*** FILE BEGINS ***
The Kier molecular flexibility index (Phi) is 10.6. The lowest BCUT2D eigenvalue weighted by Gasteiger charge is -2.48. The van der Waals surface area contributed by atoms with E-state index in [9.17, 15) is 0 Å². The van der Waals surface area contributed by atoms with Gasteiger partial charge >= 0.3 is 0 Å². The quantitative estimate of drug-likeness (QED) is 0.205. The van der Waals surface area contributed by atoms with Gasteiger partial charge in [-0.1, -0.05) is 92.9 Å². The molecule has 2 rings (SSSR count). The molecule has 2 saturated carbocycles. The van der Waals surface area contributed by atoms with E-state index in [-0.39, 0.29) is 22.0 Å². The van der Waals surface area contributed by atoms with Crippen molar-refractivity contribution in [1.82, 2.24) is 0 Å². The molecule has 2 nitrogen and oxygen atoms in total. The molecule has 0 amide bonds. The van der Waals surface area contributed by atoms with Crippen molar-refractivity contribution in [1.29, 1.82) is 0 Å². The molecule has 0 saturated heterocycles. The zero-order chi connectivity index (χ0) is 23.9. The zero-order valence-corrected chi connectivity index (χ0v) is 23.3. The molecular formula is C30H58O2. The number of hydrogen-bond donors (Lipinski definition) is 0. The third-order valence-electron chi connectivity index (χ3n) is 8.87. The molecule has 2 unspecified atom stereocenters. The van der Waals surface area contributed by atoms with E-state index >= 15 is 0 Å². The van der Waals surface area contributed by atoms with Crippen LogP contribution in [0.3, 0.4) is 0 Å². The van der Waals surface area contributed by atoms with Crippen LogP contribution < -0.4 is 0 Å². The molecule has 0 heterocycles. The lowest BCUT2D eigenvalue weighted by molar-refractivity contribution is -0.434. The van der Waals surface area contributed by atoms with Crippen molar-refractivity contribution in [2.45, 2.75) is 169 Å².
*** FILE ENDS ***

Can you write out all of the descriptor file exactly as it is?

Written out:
The Kier molecular flexibility index (Phi) is 10.6. The lowest BCUT2D eigenvalue weighted by Gasteiger charge is -2.48. The van der Waals surface area contributed by atoms with E-state index in [9.17, 15) is 0 Å². The van der Waals surface area contributed by atoms with Gasteiger partial charge >= 0.3 is 0 Å². The quantitative estimate of drug-likeness (QED) is 0.205. The van der Waals surface area contributed by atoms with Gasteiger partial charge in [-0.1, -0.05) is 92.9 Å². The molecule has 2 rings (SSSR count). The molecule has 2 saturated carbocycles. The van der Waals surface area contributed by atoms with E-state index in [-0.39, 0.29) is 22.0 Å². The van der Waals surface area contributed by atoms with Crippen molar-refractivity contribution in [1.82, 2.24) is 0 Å². The molecule has 2 nitrogen and oxygen atoms in total. The molecule has 0 amide bonds. The van der Waals surface area contributed by atoms with Crippen molar-refractivity contribution in [1.29, 1.82) is 0 Å². The molecule has 0 saturated heterocycles. The zero-order chi connectivity index (χ0) is 23.9. The zero-order valence-corrected chi connectivity index (χ0v) is 23.3. The molecular formula is C30H58O2. The number of hydrogen-bond donors (Lipinski definition) is 0. The third-order valence-electron chi connectivity index (χ3n) is 8.87. The molecule has 2 unspecified atom stereocenters. The van der Waals surface area contributed by atoms with E-state index >= 15 is 0 Å². The van der Waals surface area contributed by atoms with Crippen LogP contribution in [0.3, 0.4) is 0 Å². The van der Waals surface area contributed by atoms with Crippen LogP contribution < -0.4 is 0 Å². The molecule has 0 heterocycles. The lowest BCUT2D eigenvalue weighted by molar-refractivity contribution is -0.434. The van der Waals surface area contributed by atoms with Crippen molar-refractivity contribution in [2.45, 2.75) is 169 Å².